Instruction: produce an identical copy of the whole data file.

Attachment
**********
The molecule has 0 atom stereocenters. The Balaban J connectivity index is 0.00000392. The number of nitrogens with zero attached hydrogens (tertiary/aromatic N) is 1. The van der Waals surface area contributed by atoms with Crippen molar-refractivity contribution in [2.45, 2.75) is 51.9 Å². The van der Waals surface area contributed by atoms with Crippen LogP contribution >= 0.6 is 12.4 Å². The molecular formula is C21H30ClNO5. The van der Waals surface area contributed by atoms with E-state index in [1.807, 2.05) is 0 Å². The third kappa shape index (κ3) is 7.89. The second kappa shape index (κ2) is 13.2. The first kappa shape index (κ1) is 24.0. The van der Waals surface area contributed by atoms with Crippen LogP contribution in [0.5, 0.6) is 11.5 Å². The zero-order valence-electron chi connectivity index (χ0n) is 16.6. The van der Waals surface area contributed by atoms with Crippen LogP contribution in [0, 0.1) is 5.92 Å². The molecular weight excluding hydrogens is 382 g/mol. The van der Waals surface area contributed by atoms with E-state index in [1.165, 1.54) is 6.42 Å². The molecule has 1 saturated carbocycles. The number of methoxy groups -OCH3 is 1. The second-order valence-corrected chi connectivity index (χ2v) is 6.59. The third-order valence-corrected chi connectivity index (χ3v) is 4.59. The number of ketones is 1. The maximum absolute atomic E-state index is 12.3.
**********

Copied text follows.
The molecule has 0 atom stereocenters. The Balaban J connectivity index is 0.00000392. The number of nitrogens with zero attached hydrogens (tertiary/aromatic N) is 1. The van der Waals surface area contributed by atoms with Crippen molar-refractivity contribution in [2.45, 2.75) is 51.9 Å². The van der Waals surface area contributed by atoms with Crippen LogP contribution >= 0.6 is 12.4 Å². The molecular formula is C21H30ClNO5. The van der Waals surface area contributed by atoms with E-state index in [1.807, 2.05) is 0 Å². The third kappa shape index (κ3) is 7.89. The second kappa shape index (κ2) is 13.2. The first kappa shape index (κ1) is 24.0. The van der Waals surface area contributed by atoms with Crippen LogP contribution in [0.5, 0.6) is 11.5 Å². The zero-order valence-electron chi connectivity index (χ0n) is 16.6. The van der Waals surface area contributed by atoms with Crippen LogP contribution in [0, 0.1) is 5.92 Å². The molecular weight excluding hydrogens is 382 g/mol. The van der Waals surface area contributed by atoms with E-state index in [1.165, 1.54) is 6.42 Å². The molecule has 1 saturated carbocycles. The number of methoxy groups -OCH3 is 1. The second-order valence-corrected chi connectivity index (χ2v) is 6.59. The third-order valence-corrected chi connectivity index (χ3v) is 4.59. The number of ketones is 1. The maximum absolute atomic E-state index is 12.3.